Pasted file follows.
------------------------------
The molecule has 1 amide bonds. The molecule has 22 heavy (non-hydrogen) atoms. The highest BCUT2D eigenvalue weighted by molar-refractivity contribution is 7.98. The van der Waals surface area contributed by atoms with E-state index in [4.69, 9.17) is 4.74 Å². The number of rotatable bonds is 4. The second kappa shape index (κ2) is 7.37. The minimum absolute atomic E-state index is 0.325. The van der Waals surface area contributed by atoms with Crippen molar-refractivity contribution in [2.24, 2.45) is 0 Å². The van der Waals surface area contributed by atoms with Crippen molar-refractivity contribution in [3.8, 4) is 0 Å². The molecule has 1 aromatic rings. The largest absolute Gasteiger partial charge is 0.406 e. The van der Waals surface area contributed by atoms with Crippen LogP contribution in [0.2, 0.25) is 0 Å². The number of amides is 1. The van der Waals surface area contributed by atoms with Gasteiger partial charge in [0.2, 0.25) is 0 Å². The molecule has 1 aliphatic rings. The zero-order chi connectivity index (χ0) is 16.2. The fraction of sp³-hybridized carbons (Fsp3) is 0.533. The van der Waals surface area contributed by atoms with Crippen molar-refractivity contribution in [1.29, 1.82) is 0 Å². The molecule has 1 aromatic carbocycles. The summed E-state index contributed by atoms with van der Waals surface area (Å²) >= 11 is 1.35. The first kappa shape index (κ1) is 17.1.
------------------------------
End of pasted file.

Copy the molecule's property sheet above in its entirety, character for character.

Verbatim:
The molecule has 1 amide bonds. The molecule has 22 heavy (non-hydrogen) atoms. The highest BCUT2D eigenvalue weighted by molar-refractivity contribution is 7.98. The van der Waals surface area contributed by atoms with E-state index in [4.69, 9.17) is 4.74 Å². The number of rotatable bonds is 4. The second kappa shape index (κ2) is 7.37. The minimum absolute atomic E-state index is 0.325. The van der Waals surface area contributed by atoms with Crippen molar-refractivity contribution in [2.24, 2.45) is 0 Å². The van der Waals surface area contributed by atoms with Crippen molar-refractivity contribution in [3.8, 4) is 0 Å². The molecule has 1 aromatic rings. The largest absolute Gasteiger partial charge is 0.406 e. The van der Waals surface area contributed by atoms with Crippen LogP contribution in [0.2, 0.25) is 0 Å². The number of amides is 1. The van der Waals surface area contributed by atoms with Gasteiger partial charge in [0.2, 0.25) is 0 Å². The molecule has 1 aliphatic rings. The zero-order chi connectivity index (χ0) is 16.2. The fraction of sp³-hybridized carbons (Fsp3) is 0.533. The van der Waals surface area contributed by atoms with Crippen molar-refractivity contribution in [1.29, 1.82) is 0 Å². The molecule has 1 aromatic carbocycles. The summed E-state index contributed by atoms with van der Waals surface area (Å²) >= 11 is 1.35. The first kappa shape index (κ1) is 17.1.